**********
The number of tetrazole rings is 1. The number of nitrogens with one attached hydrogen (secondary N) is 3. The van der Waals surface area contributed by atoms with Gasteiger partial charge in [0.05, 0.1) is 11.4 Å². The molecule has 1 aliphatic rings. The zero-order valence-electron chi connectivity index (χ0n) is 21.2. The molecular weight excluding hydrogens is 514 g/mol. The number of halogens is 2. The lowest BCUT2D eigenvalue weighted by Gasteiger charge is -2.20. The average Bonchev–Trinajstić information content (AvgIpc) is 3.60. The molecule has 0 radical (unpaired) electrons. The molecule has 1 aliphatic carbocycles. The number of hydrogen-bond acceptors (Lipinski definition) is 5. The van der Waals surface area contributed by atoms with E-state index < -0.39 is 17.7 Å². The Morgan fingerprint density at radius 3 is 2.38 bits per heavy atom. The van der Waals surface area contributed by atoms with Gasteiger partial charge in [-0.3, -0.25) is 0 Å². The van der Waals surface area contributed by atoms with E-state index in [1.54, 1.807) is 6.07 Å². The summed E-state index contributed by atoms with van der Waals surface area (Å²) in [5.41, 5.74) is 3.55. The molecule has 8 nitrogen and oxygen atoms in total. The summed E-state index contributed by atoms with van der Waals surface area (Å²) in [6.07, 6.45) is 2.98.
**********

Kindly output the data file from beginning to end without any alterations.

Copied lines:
The number of tetrazole rings is 1. The number of nitrogens with one attached hydrogen (secondary N) is 3. The van der Waals surface area contributed by atoms with Gasteiger partial charge in [0.05, 0.1) is 11.4 Å². The molecule has 1 aliphatic rings. The zero-order valence-electron chi connectivity index (χ0n) is 21.2. The molecular weight excluding hydrogens is 514 g/mol. The number of halogens is 2. The lowest BCUT2D eigenvalue weighted by Gasteiger charge is -2.20. The average Bonchev–Trinajstić information content (AvgIpc) is 3.60. The molecule has 0 radical (unpaired) electrons. The molecule has 1 aliphatic carbocycles. The number of hydrogen-bond acceptors (Lipinski definition) is 5. The van der Waals surface area contributed by atoms with E-state index < -0.39 is 17.7 Å². The Morgan fingerprint density at radius 3 is 2.38 bits per heavy atom. The van der Waals surface area contributed by atoms with Gasteiger partial charge in [-0.3, -0.25) is 0 Å². The van der Waals surface area contributed by atoms with E-state index in [1.54, 1.807) is 6.07 Å². The summed E-state index contributed by atoms with van der Waals surface area (Å²) in [5.41, 5.74) is 3.55. The molecule has 8 nitrogen and oxygen atoms in total. The summed E-state index contributed by atoms with van der Waals surface area (Å²) in [6.07, 6.45) is 2.98.